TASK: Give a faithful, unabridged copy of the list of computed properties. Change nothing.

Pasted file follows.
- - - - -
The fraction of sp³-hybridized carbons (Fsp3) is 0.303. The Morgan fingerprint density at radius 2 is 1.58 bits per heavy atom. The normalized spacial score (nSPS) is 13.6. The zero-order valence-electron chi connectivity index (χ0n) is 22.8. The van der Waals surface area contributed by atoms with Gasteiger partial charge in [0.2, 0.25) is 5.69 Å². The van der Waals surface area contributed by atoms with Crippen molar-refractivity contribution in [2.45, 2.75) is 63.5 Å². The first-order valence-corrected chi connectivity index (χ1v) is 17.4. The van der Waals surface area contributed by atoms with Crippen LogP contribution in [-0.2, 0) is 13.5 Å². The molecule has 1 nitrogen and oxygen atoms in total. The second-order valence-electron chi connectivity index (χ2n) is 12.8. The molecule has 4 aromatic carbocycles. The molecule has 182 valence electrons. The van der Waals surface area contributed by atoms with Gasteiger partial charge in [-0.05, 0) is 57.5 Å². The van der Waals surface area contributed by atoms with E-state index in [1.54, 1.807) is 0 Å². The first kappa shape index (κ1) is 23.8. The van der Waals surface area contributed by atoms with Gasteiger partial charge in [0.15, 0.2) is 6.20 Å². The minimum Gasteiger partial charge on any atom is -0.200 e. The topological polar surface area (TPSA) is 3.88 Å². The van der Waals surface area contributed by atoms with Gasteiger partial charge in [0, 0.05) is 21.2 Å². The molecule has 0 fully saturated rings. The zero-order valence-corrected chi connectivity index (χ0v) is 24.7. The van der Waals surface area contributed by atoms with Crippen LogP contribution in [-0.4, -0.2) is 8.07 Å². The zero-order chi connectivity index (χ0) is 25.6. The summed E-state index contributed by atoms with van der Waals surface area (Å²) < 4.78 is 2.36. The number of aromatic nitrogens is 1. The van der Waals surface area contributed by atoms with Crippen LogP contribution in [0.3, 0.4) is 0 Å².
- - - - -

The fraction of sp³-hybridized carbons (Fsp3) is 0.303. The Morgan fingerprint density at radius 2 is 1.58 bits per heavy atom. The normalized spacial score (nSPS) is 13.6. The zero-order valence-electron chi connectivity index (χ0n) is 22.8. The van der Waals surface area contributed by atoms with Gasteiger partial charge in [0.2, 0.25) is 5.69 Å². The van der Waals surface area contributed by atoms with Crippen molar-refractivity contribution in [2.45, 2.75) is 63.5 Å². The first-order valence-corrected chi connectivity index (χ1v) is 17.4. The van der Waals surface area contributed by atoms with Crippen LogP contribution in [-0.2, 0) is 13.5 Å². The molecule has 1 nitrogen and oxygen atoms in total. The second-order valence-electron chi connectivity index (χ2n) is 12.8. The molecule has 4 aromatic carbocycles. The molecule has 182 valence electrons. The van der Waals surface area contributed by atoms with Gasteiger partial charge in [-0.05, 0) is 57.5 Å². The van der Waals surface area contributed by atoms with E-state index in [1.54, 1.807) is 0 Å². The first kappa shape index (κ1) is 23.8. The van der Waals surface area contributed by atoms with Gasteiger partial charge in [0.15, 0.2) is 6.20 Å². The minimum Gasteiger partial charge on any atom is -0.200 e. The topological polar surface area (TPSA) is 3.88 Å². The van der Waals surface area contributed by atoms with Gasteiger partial charge in [0, 0.05) is 21.2 Å². The molecule has 0 fully saturated rings. The zero-order valence-corrected chi connectivity index (χ0v) is 24.7. The van der Waals surface area contributed by atoms with Crippen LogP contribution in [-0.4, -0.2) is 8.07 Å². The zero-order chi connectivity index (χ0) is 25.6. The summed E-state index contributed by atoms with van der Waals surface area (Å²) < 4.78 is 2.36. The number of aromatic nitrogens is 1. The van der Waals surface area contributed by atoms with Crippen LogP contribution in [0.3, 0.4) is 0 Å².